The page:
The Alliance for Biking and Walking released their 2012 benchmarking report, and with 10% of San Francisco’s commuters doing so on foot and another 2.8% opting to cycle, the city ranks third in the country when it comes to the percentage of people walking and biking to work. In addition to 2.8% of San Francisco residents commuting by bike, the share of trips made by bike has grown from 2% in 2000 to 3.5% in 2011: a climb of 75%.
San Francisco Bicycle Coalition Executive Director Leah Shahum was quoted as saying, “These counts back up what is apparent on our streets everyday — that San Franciscans love bicycling, and that bicycling has never been more popular. We look forward to continuing to work with city leaders, neighbors and local businesses to help even more people bicycle by connecting the city with safe and inviting crosstown bikeways, helping the city reach its goal of 20 percent of trips by bicycle by 2020.”
According to the study, the top 10 cities with the highest percentage of commuter walk and bike share were:
2. Washington, DC
3. San Francisco
5. New York
6. Portland, OR
10. New Orleans
You can see the exact breakdown of pedestrians and cyclists among the top 10 cities in the graph below:
In addition to looking at the number of cyclists on the road, the study also focused on the cyclist’s behavior, looking to see whether San Francisco’s bike community was following the rules of the road. The study found that 94% of observed cyclists were indeed following the law. And, the areas that accounted for the highest amount of cyclists riding against traffic or on the sidewalk were locations with no bike lane and potentially unsafe or inadequate conditions.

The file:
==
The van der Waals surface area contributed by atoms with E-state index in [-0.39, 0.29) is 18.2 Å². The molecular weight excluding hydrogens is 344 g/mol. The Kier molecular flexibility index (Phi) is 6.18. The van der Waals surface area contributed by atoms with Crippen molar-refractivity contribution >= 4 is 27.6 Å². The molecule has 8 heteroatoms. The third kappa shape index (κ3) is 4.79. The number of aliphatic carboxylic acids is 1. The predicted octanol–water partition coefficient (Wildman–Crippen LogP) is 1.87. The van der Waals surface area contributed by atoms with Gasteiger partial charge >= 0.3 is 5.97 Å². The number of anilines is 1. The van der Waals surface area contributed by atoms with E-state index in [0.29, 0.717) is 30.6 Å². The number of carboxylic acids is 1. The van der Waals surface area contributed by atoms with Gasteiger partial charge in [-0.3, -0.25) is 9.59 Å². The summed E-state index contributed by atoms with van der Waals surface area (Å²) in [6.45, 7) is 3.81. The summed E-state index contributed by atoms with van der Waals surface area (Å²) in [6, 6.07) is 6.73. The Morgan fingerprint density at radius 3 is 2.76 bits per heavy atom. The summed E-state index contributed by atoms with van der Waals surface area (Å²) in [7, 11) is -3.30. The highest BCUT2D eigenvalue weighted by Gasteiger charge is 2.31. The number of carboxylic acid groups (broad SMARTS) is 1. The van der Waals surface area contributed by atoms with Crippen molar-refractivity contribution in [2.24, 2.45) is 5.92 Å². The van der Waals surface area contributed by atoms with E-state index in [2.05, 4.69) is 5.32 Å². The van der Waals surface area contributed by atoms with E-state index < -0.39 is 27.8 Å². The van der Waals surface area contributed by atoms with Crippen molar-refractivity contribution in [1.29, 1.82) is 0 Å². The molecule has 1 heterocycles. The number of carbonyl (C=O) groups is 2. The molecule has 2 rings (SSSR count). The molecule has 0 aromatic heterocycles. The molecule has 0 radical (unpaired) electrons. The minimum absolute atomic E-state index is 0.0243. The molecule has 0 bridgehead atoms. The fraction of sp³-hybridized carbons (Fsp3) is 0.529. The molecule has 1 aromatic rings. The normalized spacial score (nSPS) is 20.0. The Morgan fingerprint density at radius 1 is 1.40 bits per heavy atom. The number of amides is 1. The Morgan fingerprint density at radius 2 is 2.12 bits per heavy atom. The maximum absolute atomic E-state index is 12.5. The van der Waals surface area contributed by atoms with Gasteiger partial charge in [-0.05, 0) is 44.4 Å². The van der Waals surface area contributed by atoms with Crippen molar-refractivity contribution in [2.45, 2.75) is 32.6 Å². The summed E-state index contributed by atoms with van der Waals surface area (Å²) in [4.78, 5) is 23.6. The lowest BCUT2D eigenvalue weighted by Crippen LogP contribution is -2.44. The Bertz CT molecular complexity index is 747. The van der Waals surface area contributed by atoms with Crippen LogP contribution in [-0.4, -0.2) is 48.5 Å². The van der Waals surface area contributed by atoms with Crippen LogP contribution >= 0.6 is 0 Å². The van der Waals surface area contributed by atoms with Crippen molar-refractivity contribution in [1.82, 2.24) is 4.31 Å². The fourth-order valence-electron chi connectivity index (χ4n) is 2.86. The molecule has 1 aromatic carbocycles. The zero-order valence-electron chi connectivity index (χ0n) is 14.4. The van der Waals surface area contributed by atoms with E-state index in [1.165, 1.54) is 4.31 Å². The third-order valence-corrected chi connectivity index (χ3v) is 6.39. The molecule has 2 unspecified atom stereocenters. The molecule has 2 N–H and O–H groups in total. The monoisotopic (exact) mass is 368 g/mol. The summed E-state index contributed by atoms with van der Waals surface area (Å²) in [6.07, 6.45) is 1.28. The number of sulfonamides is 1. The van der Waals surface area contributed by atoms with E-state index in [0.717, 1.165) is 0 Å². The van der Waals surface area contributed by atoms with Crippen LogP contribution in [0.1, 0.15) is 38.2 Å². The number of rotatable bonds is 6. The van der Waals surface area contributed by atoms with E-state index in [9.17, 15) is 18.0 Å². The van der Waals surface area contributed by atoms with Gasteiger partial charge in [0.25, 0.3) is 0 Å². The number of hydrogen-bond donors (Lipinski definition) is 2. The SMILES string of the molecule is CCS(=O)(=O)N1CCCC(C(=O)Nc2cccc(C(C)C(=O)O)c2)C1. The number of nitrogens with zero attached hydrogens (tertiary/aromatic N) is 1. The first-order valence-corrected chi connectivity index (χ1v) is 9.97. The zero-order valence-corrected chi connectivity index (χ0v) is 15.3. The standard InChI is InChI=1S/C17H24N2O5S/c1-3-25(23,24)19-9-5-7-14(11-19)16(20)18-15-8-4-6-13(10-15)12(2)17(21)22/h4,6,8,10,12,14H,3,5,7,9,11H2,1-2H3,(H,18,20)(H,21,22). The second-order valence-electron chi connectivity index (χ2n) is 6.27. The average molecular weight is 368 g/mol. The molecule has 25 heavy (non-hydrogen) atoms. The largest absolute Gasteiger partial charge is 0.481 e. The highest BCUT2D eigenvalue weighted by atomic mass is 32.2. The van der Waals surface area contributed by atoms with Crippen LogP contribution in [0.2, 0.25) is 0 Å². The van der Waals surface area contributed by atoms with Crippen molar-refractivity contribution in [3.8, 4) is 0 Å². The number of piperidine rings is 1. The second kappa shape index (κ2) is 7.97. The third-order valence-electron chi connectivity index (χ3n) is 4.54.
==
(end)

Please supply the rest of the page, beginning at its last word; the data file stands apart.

This raises the question of what improvements need to be made if the San Francisco Bicycle Coalition hopes to reach its stated goal of having 20% of all trips into the city on bike by 2020. According to the study, “Bicycling and walking projects create 11-14 jobs per $1 million spent, compared to just 7 jobs created per $1 million spent on highway projects.” The study adds, “Cost benefit analyses show that up to $11.80 in benefits can be gained for every $1 invested in bicycling and walking.”
With San Francisco also ranking eighth in the country when it comes to bike and pedestrian fatalities, maybe it’s prudent to invest in additional safety measures to protect people walking and riding to work. If San Francisco (and the U.S. as a whole) wants to compete with countries where cycling accounts for 9 to 26% of all trips, cyclists need to feel confident they can get where they’re going efficiently and safely. It’s encouraging to see that the number of cyclists continues to grow, but there’s still a lot that can be done to make streets safer for pedestrians and cyclists alike.
Photo credit: http://www.flickr.com/photos/edmdusty/2339484629/